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Egyptian pound continues to lose value

Economists expect Egypt's central bank to loosen its grip on the exchange rate of the Egyptian pound in its meeting later this month, but the possible move is fraught with fears from a sharp rise in commodity prices.
A man walks past a currency exchange shop displaying a giant US dollar banknote, Cairo, Egypt, Nov. 3, 2016.

CAIRO — Egypt's monetary planners face a number of tough options in their desire to forestall further deterioration in the value of the Egyptian pound and rein in the rise in the exchange rate of the US dollar, the main import currency in the country.

The Monetary Policy Committee, the decision-making body of the Central Bank of Egypt, will convene Sept. 22, most probably to decide the future of the exchange rate for the next months.

The central bank has been following a controlled exchange rate since it allowed the Egyptian pound to initially float freely in November 2016.

Intervention by the central bank to prop up the national currency increased, especially with the Russian war on Ukraine, an international development that has had far-reaching effects on the Egyptian economy and the life of Egyptians and increased pressures on the local currency.

Nevertheless, this policy has had its downsides, economists said.

"A controlled exchange rate gives an unreal value for the national currency," Alia al-Mahdi, professor of economics at Cairo University, told Al-Monitor. "This opens the door for the presence of two exchange rates for the same currency — one inside the banks and another outside them."  

By disrupting the international supply chain, the war in Ukraine raised commodity prices in the international market dramatically, thus forcing Egypt to pay more for importing the same amounts of goods.

Egypt, among the world's largest importers of wheat, used to depend heavily on wheat imports from Russia and Ukraine.

In 2021, almost 80% of wheat imports for the populous Arab country came from the two countries, now locked in what appears to be an unending war.

Together with depriving Egypt of wheat supplies and forcing it to pay more for the same amounts of the cereal, the war also held back millions of tourists who used to come to Egypt from the two countries.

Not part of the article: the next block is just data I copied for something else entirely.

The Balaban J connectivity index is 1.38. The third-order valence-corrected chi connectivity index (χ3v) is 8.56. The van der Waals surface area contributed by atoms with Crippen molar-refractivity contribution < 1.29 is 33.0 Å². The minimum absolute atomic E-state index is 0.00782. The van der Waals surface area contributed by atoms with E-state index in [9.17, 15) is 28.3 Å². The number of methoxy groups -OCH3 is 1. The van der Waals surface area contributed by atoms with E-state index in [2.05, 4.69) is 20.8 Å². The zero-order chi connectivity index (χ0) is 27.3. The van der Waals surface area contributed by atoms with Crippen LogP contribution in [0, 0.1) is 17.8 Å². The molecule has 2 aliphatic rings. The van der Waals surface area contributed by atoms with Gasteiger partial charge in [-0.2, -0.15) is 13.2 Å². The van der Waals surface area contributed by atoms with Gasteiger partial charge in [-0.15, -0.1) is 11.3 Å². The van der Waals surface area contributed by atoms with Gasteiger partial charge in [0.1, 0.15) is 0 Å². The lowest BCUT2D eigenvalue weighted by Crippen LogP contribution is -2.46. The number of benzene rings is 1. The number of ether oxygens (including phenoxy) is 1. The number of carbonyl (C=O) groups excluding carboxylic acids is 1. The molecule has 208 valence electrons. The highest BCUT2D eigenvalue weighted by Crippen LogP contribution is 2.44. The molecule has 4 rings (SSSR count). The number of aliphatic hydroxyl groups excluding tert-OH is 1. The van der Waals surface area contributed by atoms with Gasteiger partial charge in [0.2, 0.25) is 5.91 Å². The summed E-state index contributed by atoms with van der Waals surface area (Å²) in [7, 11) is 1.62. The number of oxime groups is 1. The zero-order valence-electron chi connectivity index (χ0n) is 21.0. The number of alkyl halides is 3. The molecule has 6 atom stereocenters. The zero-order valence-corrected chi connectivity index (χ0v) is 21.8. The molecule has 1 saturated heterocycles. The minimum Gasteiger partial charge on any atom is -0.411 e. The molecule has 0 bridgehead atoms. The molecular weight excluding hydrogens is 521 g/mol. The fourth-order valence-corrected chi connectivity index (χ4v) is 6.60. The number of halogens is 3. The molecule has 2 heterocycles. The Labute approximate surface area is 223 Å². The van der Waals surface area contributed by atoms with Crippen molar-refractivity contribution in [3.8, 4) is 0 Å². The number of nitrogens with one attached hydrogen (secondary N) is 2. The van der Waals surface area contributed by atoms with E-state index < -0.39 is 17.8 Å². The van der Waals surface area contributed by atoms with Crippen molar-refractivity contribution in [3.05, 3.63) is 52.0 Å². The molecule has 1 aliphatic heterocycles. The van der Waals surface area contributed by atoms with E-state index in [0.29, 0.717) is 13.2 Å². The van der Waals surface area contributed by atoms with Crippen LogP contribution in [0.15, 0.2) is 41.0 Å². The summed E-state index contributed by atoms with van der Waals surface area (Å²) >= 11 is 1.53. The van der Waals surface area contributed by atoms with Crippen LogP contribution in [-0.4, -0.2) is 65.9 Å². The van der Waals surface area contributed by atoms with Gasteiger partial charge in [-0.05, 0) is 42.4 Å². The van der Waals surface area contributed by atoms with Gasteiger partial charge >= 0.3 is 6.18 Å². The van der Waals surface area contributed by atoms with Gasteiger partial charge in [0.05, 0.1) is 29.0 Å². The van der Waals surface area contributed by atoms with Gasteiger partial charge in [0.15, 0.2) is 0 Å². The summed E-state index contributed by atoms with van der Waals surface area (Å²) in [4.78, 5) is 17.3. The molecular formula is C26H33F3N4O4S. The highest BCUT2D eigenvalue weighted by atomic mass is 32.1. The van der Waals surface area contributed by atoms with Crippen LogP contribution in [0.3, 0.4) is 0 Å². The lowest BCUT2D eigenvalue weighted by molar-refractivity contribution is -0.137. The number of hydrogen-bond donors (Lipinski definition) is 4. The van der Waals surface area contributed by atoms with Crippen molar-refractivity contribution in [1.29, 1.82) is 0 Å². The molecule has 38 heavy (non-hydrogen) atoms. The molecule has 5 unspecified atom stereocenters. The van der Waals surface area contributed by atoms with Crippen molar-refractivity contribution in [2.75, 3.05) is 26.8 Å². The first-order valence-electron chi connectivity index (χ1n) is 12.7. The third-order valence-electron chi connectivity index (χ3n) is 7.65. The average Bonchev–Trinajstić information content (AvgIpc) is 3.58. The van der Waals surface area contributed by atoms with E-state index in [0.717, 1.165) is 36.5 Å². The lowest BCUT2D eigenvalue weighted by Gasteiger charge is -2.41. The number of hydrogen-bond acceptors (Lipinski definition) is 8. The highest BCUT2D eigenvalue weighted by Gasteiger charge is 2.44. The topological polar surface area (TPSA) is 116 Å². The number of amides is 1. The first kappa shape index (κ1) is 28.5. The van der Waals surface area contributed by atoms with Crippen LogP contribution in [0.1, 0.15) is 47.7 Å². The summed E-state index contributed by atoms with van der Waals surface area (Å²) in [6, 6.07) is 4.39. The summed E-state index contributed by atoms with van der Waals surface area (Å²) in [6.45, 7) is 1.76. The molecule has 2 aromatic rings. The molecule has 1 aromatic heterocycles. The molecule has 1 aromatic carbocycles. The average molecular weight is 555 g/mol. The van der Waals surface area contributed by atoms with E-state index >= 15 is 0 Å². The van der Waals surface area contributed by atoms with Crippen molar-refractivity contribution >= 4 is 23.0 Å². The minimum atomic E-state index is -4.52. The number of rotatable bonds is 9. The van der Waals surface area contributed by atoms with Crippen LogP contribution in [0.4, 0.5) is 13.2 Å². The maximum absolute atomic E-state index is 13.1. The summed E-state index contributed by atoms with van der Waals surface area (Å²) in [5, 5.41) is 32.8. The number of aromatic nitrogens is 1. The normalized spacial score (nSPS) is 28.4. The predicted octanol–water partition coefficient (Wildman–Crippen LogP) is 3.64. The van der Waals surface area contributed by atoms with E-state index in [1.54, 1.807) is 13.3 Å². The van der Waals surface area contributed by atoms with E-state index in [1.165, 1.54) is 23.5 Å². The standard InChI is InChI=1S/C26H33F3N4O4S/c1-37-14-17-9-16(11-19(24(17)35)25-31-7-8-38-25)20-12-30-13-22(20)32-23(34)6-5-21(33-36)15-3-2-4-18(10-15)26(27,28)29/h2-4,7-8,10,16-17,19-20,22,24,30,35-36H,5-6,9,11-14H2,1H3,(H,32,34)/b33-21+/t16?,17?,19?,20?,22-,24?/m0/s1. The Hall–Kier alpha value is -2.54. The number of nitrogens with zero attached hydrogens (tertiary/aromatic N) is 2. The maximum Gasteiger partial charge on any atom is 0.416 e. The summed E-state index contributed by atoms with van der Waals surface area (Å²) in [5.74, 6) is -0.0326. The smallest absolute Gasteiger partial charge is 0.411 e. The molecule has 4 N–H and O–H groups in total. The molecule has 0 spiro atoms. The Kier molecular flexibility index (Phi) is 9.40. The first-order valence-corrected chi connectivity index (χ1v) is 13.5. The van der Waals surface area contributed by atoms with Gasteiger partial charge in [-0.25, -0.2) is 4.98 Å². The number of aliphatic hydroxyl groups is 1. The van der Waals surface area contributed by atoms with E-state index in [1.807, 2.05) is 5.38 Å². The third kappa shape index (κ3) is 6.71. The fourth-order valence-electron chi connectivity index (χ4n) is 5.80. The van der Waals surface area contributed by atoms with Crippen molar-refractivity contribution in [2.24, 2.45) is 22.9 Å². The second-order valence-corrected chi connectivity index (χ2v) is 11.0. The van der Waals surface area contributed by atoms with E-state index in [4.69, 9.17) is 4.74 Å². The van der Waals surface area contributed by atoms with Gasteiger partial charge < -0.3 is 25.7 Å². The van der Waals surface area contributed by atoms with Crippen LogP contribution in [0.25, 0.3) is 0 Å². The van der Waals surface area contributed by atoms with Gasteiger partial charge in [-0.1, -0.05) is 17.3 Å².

"The deterioration that happened in the tourism sector as a result of the war has had deep impacts on the national economy," Khaled al-Shafie, head of local think tank Capital Center for Economic Research, told Al-Monitor.

Apart from contributing 11.9% of the Egyptian gross domestic product, tourism employs 9.5% of the national workforce of 26 million.

Compounding losses in the tourism sector was also the flight of billions of dollars in foreign capital from the country.

These negatives reportedly cost former Central Bank Gov. Tarek Amer his job in mid-August. Amer said in a statement that he preferred to leave his post to allow other people to complete the successful development process under Egyptian President Abdel Fattah al-Sisi.

Nonetheless, the talk in Cairo is that Amer was subjected to intense pressures because of his failures in constraining the Egyptian pound's loss of value against foreign currencies.

"The central bank also failed to take measures to convince those investing in local debt instruments to remain in the local market," Abdel Nabi Abdel Mutaleb, senior research adviser for the Egyptian Ministry of Trade, told Al-Monitor.

Amer reportedly preferred a gradual flotation of the exchange rate of the pound to prevent sudden shocks in the local market.